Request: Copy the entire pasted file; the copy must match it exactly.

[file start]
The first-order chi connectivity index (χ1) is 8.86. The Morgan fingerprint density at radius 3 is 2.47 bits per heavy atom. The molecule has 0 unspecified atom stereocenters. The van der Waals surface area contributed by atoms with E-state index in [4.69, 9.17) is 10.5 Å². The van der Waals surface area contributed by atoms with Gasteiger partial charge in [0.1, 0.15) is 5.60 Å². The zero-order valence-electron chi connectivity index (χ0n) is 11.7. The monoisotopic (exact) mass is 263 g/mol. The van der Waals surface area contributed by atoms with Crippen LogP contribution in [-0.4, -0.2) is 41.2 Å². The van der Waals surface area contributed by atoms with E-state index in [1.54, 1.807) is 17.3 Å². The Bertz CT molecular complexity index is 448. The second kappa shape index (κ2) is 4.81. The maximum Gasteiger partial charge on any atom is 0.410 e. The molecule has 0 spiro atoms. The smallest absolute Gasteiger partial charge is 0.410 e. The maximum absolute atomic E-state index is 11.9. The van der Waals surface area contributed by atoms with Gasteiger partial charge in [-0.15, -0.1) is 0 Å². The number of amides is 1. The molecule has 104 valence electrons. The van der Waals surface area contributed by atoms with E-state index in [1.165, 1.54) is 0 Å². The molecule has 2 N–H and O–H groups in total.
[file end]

The first-order chi connectivity index (χ1) is 8.86. The Morgan fingerprint density at radius 3 is 2.47 bits per heavy atom. The molecule has 0 unspecified atom stereocenters. The van der Waals surface area contributed by atoms with E-state index in [4.69, 9.17) is 10.5 Å². The van der Waals surface area contributed by atoms with Gasteiger partial charge in [0.1, 0.15) is 5.60 Å². The zero-order valence-electron chi connectivity index (χ0n) is 11.7. The monoisotopic (exact) mass is 263 g/mol. The van der Waals surface area contributed by atoms with Crippen LogP contribution in [-0.4, -0.2) is 41.2 Å². The van der Waals surface area contributed by atoms with E-state index in [1.54, 1.807) is 17.3 Å². The Bertz CT molecular complexity index is 448. The second kappa shape index (κ2) is 4.81. The maximum Gasteiger partial charge on any atom is 0.410 e. The molecule has 0 spiro atoms. The smallest absolute Gasteiger partial charge is 0.410 e. The maximum absolute atomic E-state index is 11.9. The van der Waals surface area contributed by atoms with Gasteiger partial charge in [-0.15, -0.1) is 0 Å². The number of amides is 1. The molecule has 104 valence electrons. The van der Waals surface area contributed by atoms with E-state index in [1.165, 1.54) is 0 Å². The molecule has 2 N–H and O–H groups in total.